Subject: Re:
From: aschiff -at- factset -dot- com
To: "TECHWR-L" <techwr-l -at- lists -dot- raycomm -dot- com>
Date: Fri, 30 Mar 2001 15:22:31 -0500

Well, I manage a small Doc. Dept. (less than 10 of us.) In response to
Lief's questions:

<<How do you follow-up with your staff to ensure that they're completing
work assigned?>>

*Hold weekly department-wide status meetings, in which everyone (a)
provides an update on progress and (b) sets their own goals for what they
want to accomplish during the week. (both in writing).
*At the first meeting of each month, everyone sets their own goals for what
they want to accomplish during the month (in writing).
*If any dept. member's monthly goals are out-of-sync with our department's
priorities, I discuss it with him/her privately and we adjust the goals
accordingly. Ditto for any dept. member who is not meeting his/her goals or
who is not setting the bar high enough.
*In certain situations, if it's called for -- MICROMANAGE! This is NOT my
first choice, but I have done it. Just take a deep breath, launch MS
Project (or Word, or whatever your tool of choice is), and create a
DETAILED project plan, broken up into whatever level of granularity you
think is appropriate, with corresponding deadlines. Then give the employee
a copy and request that they submit you a weekly progress report.

<<How do you deal with people who are constantly grumpy and generally have
bad disposition?>>

Assuming that it does not interfere with the employee's performance, I'd
generally just limit myself to professional interaction. If it did affect
performance or upset/affected co-workers, I'd incorporate that into the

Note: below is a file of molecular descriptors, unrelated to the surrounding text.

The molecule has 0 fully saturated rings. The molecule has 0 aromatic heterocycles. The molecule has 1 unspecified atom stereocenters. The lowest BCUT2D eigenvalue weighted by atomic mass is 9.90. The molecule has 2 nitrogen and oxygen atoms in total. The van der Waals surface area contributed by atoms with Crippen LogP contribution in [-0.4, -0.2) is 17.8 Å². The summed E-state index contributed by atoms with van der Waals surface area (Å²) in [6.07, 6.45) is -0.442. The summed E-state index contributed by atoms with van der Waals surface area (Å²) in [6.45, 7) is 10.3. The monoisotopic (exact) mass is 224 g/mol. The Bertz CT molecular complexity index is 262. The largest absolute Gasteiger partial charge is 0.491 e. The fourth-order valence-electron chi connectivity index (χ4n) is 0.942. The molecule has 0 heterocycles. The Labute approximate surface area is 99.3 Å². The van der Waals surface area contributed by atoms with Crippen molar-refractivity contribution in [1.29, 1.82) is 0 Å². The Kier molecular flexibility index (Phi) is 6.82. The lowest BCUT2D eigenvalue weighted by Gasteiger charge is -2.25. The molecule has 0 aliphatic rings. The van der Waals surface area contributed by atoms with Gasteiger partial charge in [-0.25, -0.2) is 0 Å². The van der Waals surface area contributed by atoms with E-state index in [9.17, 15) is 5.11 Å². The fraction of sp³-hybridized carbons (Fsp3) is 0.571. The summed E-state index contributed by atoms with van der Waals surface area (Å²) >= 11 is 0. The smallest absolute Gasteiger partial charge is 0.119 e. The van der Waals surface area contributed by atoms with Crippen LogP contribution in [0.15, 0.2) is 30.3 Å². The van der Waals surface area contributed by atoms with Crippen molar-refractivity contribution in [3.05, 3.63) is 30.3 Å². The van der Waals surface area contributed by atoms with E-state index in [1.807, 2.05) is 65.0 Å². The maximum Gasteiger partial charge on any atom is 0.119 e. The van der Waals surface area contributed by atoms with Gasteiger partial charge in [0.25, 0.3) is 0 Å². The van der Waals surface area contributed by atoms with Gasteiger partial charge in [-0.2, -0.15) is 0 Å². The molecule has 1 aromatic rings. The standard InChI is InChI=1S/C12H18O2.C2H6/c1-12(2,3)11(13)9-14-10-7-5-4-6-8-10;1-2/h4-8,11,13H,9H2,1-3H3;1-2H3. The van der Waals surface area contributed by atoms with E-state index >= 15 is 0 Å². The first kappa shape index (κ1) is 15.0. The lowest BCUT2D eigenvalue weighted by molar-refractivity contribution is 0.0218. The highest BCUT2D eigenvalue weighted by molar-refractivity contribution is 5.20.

employee's quarterly/semi-annual/annual review and make it a point that
their annual performance evaluation would be based in part on attitude

<<How would you go about teaching/training a new technical writer? Or is it
something that they must pick up on there own?>>

See my answers to the first question. In addition, do internal training for
the newbie, spreading "lessons" across the entire team so that no one
person has to drop EVERYTHING to train someone. Break it up into general
areas: What to do when tasked with a new project; using the company's file
systems/knowing where to save stuff; using tools effectively (ie,
FrameMaker, Dreamweaver, graphics software); writing in a manner conforming
to the department style. Have everyone give the newbie small projects so
they can practice their skills in a non-"do or die" situation, then discuss
any errors or areas for improvement directly with the newbie. Then just
start giving them small, supervised projects. If the newbie is reasonably
intelligent, they'll pick it up.

Also, save all these "lessons" in a central repository so that you don't
have to reinvent the wheel for the next newbie!

Finally, don't forget to schedule a couple of one-on-one and group lunches,
happy hours, etc. so that the newbie gets to know everyone outside a
strictly-work context.

<<How would you deal with Sally and James?>>

Again, see my reply to Question 1. Regular weekly meetings are by no means
a panacea, but if you expect weekly & monthly progress reports from
EVERYBODY on a regular basis, then it's harder for individual employees to
justify being on the defensive about it. If you go that route & still sense
a lot of resentment, then I'd have an private, frank discussion about it
and ask them what the problem is. The bottom line is, you probably don't
WANT to micromanage these people, but you may have to, at least for now.
Once they are clearer on your expectations (and hopefully realize you're
not attacking them, just doing your job), they'll get with the program.

Hope this helps,
Abby Schiff
FactSet Research Systems Inc.


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